The same issue with the 180 degree longitude line occurs with the Garmin charts.

The only navigation app I own that is able to allow users to sail across the International Dateline in their cartography is Navionics own app (pictured at the top of the page). It also allows users (through an in-app purchase) to do a satellite overlay onto the charts, and it can cache a small amount of satellite data to use offline. That Navionics app has been my favorite app for the last year or so, but I couldn’t download enough satellite data to cover all the islands we wanted to visit.

SeaIQAfter a little Internet searching, I found my new favorite iPad navigation app for the South Pacific —it’s SEAiq Open. As they say on their website, “SEAiq Open is the only vector marine chartplotter app that allows you to use your own charts on your iPhone or iPad. It supports S-57, S-63, Inland ENC, CM93, and BSB/KAP formats.” You see that last point? This app can read those KAP files that I downloaded. I bought this app for $39.99, and I was able to transfer my KAP files from my laptop to the iPad via iTunes file transfer, and presto, I had a terrific way to use these KAP files on a GPS-enabled device. The app has a very basic base map of the world, but once I got the charts loaded into the program, I simply had to zoom in on the area of the charts and I could see satellite images. Unfortunately, I didn’t take any screenshots while we were underway, but here you can see the GPS dot that shows us here at the western end of the big brown island of Viti Levu and the KAP files that knit together beautifully showing the island of Kandavu south of Viti Levu.

There is so much more that this app can do, and I look forward to using it again when we launch and get back to sailing. In the meantime, we are here in the yard slowly making progress at getting our old girl Learnativity back into shape.

Fair winds!


Share on Facebook
Posted in Boatyards, Sailing | Tagged , , , , | Comments Off

A day off…

The view from Silver Dock to the fuel docks and North Yard

The view from Silver Dock to the fuel docks and North Yard

C.E. Grundler

I’m taking the day off from the marina, and I mean truly taking the day off. My co-workers have warned I’m not to come anywhere near the property until tomorrow morning…though that doesn’t mean I don’t have my pages of member and transient slips at close hand and I’m not still calling and on call to the office. But this is the first day I’ve fully and completely taken off since this whole whirlwind began. Things are running great, knock on wood, aside from the usual day-to-day marina/boatyard hiccups. Hydraulics went out on the travel lift, the entire computer system had to be updated (translation, no computers for two days,) and there are always small fires to put out…including a burning bush in the parking lot. I kid you not. I get this whole initiation-by-fire thing I’ve landed in, but a burning bush? By time I reached that fire with the extinguisher it was already under control – some quick-thinking boaters turned to their coolers, pouring beer and melted ice over the flames. I gave it a quick shot with the extinguisher, and by then the fire department was pulling up, though I assured them the fast acting Beer Brigade had things well under control.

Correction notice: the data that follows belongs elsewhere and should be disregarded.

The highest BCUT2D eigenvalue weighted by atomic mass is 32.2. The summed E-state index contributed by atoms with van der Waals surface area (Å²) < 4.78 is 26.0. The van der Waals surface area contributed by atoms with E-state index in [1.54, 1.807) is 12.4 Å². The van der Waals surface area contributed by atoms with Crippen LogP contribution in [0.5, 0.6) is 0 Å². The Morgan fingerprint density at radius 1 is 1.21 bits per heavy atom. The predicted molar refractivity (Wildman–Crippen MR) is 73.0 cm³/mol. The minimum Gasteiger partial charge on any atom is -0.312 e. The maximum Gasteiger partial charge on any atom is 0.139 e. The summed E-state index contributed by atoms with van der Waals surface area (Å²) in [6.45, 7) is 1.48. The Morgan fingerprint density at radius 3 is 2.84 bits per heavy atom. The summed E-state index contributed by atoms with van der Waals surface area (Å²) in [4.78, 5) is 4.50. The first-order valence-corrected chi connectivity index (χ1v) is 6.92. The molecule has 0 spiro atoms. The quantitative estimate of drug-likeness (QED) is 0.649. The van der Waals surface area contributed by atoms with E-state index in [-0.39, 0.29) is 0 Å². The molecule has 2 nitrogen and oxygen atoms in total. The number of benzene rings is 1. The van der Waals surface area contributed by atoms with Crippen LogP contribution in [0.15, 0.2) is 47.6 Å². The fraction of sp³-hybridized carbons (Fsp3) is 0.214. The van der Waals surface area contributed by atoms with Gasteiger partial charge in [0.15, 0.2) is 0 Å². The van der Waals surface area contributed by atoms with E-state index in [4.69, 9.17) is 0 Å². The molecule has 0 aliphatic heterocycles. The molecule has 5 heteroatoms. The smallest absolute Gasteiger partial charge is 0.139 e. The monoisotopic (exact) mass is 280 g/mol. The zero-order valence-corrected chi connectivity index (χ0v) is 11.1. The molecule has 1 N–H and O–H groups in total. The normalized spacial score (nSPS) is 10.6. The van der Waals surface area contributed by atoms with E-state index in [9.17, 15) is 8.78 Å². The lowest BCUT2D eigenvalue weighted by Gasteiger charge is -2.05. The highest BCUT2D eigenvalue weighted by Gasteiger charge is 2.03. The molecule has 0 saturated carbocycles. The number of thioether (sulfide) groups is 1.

On that note, I’m going out for a bit. Walking the acres of docks and wrangling boats into slips has shaved a good 12 unwanted pounds off me, and I need some new  clothes.

Share on Facebook
Posted in Uncategorized | Comments Off

Starting a new chapter


by Christine Kling

One week ago today we were still in the Lami anchorage in Suva Bay, and we were getting tired of the gray, rainy days. We’d seen mornings with temps in the low sixties and the water was in the low eighties. We wanted heat. The western end of Fiji is the leeward side of the big island of Viti Levu, and it is where the warmest weather is to be found. We talked about it and made the decision to skip Kandavu Island and the Great Astrolabe Reef this time and head west for a while. We could return to Kandavu’s famous snorkeling when the water warmed up a bit later in the Southern Hemisphere’s spring. With about 120 miles to cover in total but only around 90 miles to a pass through the reef, we decided to depart just after noon on Sunday.

Wayne had been keeping an eye on a problem with our engine cooling system for several weeks. When he would do the typical pretrial check of engine fluids, the cooling water was often low. Learnativity has a fresh-water-cooled engine and the system uses a keel cooler which is essentially a looping length of steel pipe welded to the bottom of the boat. Wayne was adding water every time we left, and he knew the system had a pinhole leak somewhere, but he wasn’t able to see where it was going. This big steel boat has inside ribs and stringers that separate the bilge into unconnected parts. The sections he kept checking didn’t have any water in them.

Somewhere about the time we cleared the entrance channel to Suva Harbor, the engine overheated, and Wayne discovered there was no water in the system at all. The mystery pinhole had grown to something much bigger, and it meant we could not run the engine at all. Because Wayne wasn’t finding the fresh water that leaked out of the system in the bilge, he thought the pipe must have rusted through on the outside and the water was leaking into the sea.

We had an uncomfortable night sailing downwind in 25-30 knots of wind and very confused seas—each of us wondering what this new development would mean to our cruising. Our plans had been to keep sailing until September and then to haul out at Vuda Point Marina to do a bottom job. But recently, we have started to talk about selling Learnativity and building a new boat. It’s just talk right now, but we had started thinking about doing a bigger boat renovation to pretty her up and list her with a broker just to see what happens. Maybe, once we refinish the interior teak and repaint the hull, we’ll just decide to keep her and sail off for more cruising. This new twist in our cruising plans could give us the time in the yard we would need.